Saturday, April 16, 2016

A Visit to Stone Mountain


“Hitler was a good organizer.”
“Columbus was an expert sailor.”
“Genghis Khan was an excellent horseman.“
These are the kind of comments you get when history is treated as a bunch of detached facts rather than a moral issue. Once again, I felt how the absence of commitment to a vital, multi-faceted and thought-provoking history curriculum in my country is staggering and disturbing.
Today we went to Stone Mountain outside of Georgia, the one Martin Luther King includes in his speech—“Let freedom ring from Stone Mountain in Georgia!” What most people don’t know is that Stone Mountain is the Confederate Mount Rushmore, with huge stone carvings (photo later) of Jefferson Davis, Stonewall Jackson and Robert E. Lee. And that when they began carving those figures in 1910 or so, the Ku Klux Klan decided to adopt the space as their meeting ground. Three slaveholders honored and revered in stone and a place that held one of the most devastating terrorist groups the United States has known.
Now it is an amusement park. You can take a tram to the top, have some kind of 4D experience (whatever that is) with Yogi Bear and Boo Boo, ride on the train, picnic on the grounds, bike around the beautiful paths or go visit the Antebellum Plantation. All under the watchful gaze of these Confederate heroes.
We didn’t have time to do any of that, but I was hungry to read some information and finally found the little information kiosk. Did it treat this place as the Germans treat Auschwitz, as a place where horrible things happen that never should happen again? Of course, not, silly, this is the United States. It talked about what a “gifted tactical commander” Stonewall Jackson was and how Jefferson Davis “succeeded against overwhelming odds” and then more accolades for Robert E. Lee. Not a word about the Klan.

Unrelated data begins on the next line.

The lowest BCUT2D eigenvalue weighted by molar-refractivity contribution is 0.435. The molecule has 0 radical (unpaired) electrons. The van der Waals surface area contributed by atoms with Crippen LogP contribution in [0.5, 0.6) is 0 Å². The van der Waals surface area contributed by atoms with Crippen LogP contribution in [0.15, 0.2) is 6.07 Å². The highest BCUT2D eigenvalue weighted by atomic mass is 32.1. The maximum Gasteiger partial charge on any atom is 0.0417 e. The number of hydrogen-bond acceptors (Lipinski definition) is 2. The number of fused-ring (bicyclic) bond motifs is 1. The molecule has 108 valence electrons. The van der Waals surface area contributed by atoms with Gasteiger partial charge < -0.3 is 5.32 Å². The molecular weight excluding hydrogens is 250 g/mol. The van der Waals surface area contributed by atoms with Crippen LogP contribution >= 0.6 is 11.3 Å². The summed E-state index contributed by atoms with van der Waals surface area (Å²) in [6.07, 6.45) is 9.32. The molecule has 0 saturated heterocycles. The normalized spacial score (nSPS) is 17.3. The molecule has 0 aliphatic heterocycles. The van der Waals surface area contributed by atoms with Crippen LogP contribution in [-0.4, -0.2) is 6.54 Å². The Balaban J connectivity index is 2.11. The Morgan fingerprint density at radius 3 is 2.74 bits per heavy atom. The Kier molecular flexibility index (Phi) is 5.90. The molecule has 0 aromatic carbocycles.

Minniejean Brown talked about the moment on Oprah when one of the students who had tormented her at Little Rock apologized on television some 40 years later. When asked what that meant to her, she said, “It meant a lot. An apology means ‘it happened and it was wrong.’” As on a personal level, so on a collective level. Why is our country having such a hard time apologizing to Native Americans and African-Americans? The Stone Mountain information was a typical tap dance to the side and the fact that it is an amusement park yet another example of choosing stupefying entertainment over deep reflection and moral teaching. It’s fine to go on the merry-go-round after the apology, but weird to just keep circling around as if nothing ever happened.
Now to be fair, the northern Mount Rushmore also has two slave-owners deified (Washington and Jefferson) and a third big bully (Roosevelt). It’s not wholly fair to excuse Jefferson as a product of his time and not give Jefferson Davis the same latitude. I do think there is a difference of degree that’s worth paying attention to, but to be fair, I did look up, Wiki-fashion, something about these three Confederates. It seems Stonewall Jackson was as benevolent a slave-owner as one could be under the circumstances and Robert E. Lee was confused as hell, kind of not wholly for it, but whipping his runaway slaves at the same time. And how did he go to sleep at night? Here’s an excerpt from a letter he wrote to his wife in 1856:
“The blacks are immeasurably better off here than in Africa, morally, socially & physically. The painful discipline they are undergoing, is necessary for their instruction as a race, & I hope will prepare & lead them to better things. How long their subjugation may be necessary is known & ordered by a wise Merciful Providence.”
In other words, “Your call, God. I’m just doing what I think You think is right.”
Personally, I think it’s time to collectively say, “It wasn’t right. And it’s time to take you and your colleagues off of Stone Mountain. Or use it to teach a needed lesson to all who come by.”

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